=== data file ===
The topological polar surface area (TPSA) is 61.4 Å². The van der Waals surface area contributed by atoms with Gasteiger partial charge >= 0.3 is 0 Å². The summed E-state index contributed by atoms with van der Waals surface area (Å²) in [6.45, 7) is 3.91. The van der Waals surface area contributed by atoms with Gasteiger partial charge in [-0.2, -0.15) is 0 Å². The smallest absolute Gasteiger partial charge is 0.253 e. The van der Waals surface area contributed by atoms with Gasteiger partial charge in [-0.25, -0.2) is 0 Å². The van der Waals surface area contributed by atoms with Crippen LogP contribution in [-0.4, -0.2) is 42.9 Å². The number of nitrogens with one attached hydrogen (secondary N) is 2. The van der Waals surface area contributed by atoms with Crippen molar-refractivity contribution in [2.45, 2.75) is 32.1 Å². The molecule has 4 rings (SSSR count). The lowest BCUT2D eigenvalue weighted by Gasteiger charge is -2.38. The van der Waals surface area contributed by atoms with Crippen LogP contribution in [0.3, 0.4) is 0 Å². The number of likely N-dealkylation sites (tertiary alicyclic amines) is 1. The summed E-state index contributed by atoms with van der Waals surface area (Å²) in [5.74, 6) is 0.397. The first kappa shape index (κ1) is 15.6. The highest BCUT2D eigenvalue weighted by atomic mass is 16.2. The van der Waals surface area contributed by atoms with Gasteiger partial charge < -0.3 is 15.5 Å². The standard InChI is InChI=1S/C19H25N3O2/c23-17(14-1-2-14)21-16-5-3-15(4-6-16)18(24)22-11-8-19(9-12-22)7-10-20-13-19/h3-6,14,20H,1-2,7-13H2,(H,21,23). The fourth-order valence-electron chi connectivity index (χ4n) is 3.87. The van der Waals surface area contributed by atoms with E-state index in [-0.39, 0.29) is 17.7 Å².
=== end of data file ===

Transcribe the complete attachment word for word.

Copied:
The topological polar surface area (TPSA) is 61.4 Å². The van der Waals surface area contributed by atoms with Gasteiger partial charge >= 0.3 is 0 Å². The summed E-state index contributed by atoms with van der Waals surface area (Å²) in [6.45, 7) is 3.91. The van der Waals surface area contributed by atoms with Gasteiger partial charge in [-0.2, -0.15) is 0 Å². The smallest absolute Gasteiger partial charge is 0.253 e. The van der Waals surface area contributed by atoms with Gasteiger partial charge in [-0.25, -0.2) is 0 Å². The van der Waals surface area contributed by atoms with Crippen LogP contribution in [-0.4, -0.2) is 42.9 Å². The number of nitrogens with one attached hydrogen (secondary N) is 2. The van der Waals surface area contributed by atoms with Crippen molar-refractivity contribution in [2.45, 2.75) is 32.1 Å². The molecule has 4 rings (SSSR count). The lowest BCUT2D eigenvalue weighted by Gasteiger charge is -2.38. The van der Waals surface area contributed by atoms with Crippen LogP contribution in [0.3, 0.4) is 0 Å². The number of likely N-dealkylation sites (tertiary alicyclic amines) is 1. The summed E-state index contributed by atoms with van der Waals surface area (Å²) in [5.74, 6) is 0.397. The first kappa shape index (κ1) is 15.6. The highest BCUT2D eigenvalue weighted by atomic mass is 16.2. The van der Waals surface area contributed by atoms with Gasteiger partial charge < -0.3 is 15.5 Å². The standard InChI is InChI=1S/C19H25N3O2/c23-17(14-1-2-14)21-16-5-3-15(4-6-16)18(24)22-11-8-19(9-12-22)7-10-20-13-19/h3-6,14,20H,1-2,7-13H2,(H,21,23). The fourth-order valence-electron chi connectivity index (χ4n) is 3.87. The van der Waals surface area contributed by atoms with E-state index in [-0.39, 0.29) is 17.7 Å².